China Won’t Delay Fed, Deflation Fades, RBNZ Slow Start: Eco Day

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(Bloomberg) — Welcome to Tuesday, Asia. Here’s the latest news and analysis from Bloomberg Economics to help you start the day.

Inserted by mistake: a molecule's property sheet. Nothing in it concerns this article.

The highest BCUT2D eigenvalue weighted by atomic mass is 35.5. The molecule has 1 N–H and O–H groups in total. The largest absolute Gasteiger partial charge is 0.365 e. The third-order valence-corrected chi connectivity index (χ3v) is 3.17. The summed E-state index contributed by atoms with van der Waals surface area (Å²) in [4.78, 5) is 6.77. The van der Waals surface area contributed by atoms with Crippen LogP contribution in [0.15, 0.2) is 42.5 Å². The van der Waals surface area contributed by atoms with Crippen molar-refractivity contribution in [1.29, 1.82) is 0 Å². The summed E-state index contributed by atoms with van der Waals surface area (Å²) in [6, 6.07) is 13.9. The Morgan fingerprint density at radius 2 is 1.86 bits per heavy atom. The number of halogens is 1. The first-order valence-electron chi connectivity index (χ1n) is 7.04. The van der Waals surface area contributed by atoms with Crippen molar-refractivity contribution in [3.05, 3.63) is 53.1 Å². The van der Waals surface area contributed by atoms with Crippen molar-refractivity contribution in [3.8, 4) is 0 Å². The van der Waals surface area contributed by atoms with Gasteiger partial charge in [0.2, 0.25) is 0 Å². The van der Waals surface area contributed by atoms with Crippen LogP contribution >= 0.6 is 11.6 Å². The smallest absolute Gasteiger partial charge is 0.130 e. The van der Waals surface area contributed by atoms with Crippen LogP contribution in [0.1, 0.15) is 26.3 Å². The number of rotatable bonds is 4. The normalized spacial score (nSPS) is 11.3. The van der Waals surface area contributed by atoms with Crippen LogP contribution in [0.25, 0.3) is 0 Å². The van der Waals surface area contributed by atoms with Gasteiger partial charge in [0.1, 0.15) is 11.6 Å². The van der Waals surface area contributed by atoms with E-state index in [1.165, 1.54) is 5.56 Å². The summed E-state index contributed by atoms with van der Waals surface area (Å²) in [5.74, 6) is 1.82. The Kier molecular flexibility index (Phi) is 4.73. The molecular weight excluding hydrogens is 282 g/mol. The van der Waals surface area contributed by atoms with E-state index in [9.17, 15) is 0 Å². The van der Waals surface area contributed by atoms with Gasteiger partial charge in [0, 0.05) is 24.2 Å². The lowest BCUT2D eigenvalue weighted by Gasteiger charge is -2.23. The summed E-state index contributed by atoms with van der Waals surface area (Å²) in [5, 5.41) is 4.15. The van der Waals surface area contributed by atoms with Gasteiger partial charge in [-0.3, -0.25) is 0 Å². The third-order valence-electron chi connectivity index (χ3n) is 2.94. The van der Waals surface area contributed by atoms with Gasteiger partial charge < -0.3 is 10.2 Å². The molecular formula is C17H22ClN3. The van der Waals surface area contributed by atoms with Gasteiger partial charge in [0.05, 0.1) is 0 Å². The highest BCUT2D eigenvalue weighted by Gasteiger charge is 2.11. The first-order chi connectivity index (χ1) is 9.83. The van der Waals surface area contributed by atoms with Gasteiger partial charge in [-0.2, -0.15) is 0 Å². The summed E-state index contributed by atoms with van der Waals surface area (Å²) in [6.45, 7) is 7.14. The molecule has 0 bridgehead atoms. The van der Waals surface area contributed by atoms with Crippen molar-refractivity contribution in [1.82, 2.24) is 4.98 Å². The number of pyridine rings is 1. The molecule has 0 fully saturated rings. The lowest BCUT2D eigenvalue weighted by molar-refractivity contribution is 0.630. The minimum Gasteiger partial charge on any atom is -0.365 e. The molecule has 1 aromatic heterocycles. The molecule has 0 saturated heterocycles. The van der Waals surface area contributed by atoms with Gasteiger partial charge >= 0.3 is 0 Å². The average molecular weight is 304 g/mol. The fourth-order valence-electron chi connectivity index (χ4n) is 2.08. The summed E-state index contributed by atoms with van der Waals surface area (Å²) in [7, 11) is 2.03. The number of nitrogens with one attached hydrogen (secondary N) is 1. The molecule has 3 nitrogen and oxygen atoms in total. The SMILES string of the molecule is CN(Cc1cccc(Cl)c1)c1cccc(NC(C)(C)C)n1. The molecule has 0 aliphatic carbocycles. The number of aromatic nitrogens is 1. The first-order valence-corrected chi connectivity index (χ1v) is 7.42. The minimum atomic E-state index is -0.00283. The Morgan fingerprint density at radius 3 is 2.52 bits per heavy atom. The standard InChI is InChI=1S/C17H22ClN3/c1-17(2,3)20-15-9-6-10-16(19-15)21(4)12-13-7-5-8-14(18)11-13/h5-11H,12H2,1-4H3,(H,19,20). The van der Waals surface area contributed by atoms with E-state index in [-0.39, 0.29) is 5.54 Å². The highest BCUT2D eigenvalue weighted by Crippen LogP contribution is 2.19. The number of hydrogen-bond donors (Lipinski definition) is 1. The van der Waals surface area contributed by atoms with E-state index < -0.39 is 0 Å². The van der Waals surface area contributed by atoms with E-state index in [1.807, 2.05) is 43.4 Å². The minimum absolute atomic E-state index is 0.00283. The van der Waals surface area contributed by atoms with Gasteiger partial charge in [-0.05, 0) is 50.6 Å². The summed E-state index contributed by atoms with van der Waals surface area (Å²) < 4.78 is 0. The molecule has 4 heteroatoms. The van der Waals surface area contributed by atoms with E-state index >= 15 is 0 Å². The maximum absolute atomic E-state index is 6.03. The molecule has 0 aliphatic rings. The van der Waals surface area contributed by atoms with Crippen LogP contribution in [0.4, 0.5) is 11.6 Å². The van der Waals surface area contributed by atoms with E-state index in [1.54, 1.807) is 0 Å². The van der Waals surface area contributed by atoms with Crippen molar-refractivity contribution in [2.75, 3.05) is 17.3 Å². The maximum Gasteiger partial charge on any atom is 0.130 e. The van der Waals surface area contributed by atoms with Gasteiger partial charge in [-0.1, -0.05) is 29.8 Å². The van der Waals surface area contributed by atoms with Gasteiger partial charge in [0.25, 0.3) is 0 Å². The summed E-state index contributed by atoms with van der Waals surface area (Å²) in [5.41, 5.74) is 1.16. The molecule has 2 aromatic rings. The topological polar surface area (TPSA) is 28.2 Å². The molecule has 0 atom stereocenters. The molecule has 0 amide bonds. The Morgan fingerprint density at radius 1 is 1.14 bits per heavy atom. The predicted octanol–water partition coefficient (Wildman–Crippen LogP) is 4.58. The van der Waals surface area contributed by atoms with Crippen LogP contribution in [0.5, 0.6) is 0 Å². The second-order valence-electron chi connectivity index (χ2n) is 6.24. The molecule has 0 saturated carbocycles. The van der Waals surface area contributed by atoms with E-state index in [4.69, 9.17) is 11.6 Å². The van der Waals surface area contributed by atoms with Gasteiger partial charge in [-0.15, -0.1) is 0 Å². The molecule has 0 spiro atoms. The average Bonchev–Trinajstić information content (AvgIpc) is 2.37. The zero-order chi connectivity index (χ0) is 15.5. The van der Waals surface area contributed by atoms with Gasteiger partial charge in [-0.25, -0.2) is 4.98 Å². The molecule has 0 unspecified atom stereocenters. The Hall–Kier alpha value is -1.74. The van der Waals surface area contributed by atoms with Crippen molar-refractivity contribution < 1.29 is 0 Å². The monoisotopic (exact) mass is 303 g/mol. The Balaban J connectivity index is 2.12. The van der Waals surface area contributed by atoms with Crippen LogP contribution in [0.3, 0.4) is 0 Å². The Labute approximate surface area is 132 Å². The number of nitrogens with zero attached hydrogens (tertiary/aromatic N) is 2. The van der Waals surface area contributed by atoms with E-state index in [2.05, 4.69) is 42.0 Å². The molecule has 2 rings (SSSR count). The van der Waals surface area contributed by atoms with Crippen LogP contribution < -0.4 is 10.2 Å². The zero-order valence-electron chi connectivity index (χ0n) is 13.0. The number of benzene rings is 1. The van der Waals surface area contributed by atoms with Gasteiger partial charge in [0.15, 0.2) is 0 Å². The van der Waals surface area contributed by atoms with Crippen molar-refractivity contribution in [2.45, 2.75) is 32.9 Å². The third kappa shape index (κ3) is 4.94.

Concerns over China’s real estate sector rattling global stocks won’t deter the Fed from signaling it’s on track to scale back asset purchases, said former New York Fed President William DudleySome of the big, longtime deflationary forces may be starting to fadeNew Zealand’s central bank has damped speculation it could start its tightening cycle with a 50 basis-point interest-rate hike next month, signaling it’s more likely to take a cautious approachHaruhiko Kuroda is poised to become the Bank of Japan’s longest-running governor at the end of this month, testimony to his ability to keep political and market pressure at bayEconomic activity next year in Malaysia and India, two of the countries most affected by Covid-19 outbreaks in recent months, is expected to recover faster than earlier forecastAs the federal debt limit brings a disastrous government default ever closer, Congress will turn to the Treasury Department for the one thing it cannot deliver: a precise deadlineKey U.S. senators overseeing trade said the nation needs to step up efforts to assert itself in the Asia-Pacific regionBefore the World Bank discontinued a troubled report ranking countries’ business environments, an outside panel of experts urged the institution to overhaul the projectBloomberg Economics looks at its PBOC dashboard and Canada elections among other events in this wrap of reactions and analysisPakistan unexpectedly raised borrowing costs for the first time since mid-2019 amid inflation testing the upper end of the target rangeSweden’s central bank will reveal if a buoyant economic recovery and inflation that is heading toward the fastest since 2008 are reason enough to bring forward plans for tightening monetary policyThe deepening chaos in Europe’s energy markets risks undermining the recovery and complicating policy for officials desperately trying to put the worst economic crisis in a generation behind themIn the world’s hottest economy, Chileans are waiting 13 months for new carsFed officials say they want to use monetary policy to promote an inclusive economy, but so far they’ve shied away from describing what such an economy might look like.The era-defining shift from fossil fuels to clean energy will deliver an unprecedented new boom for commodities as a range of relatively obscure materials become essential to delivering emissions-free power, transport and heavy industry

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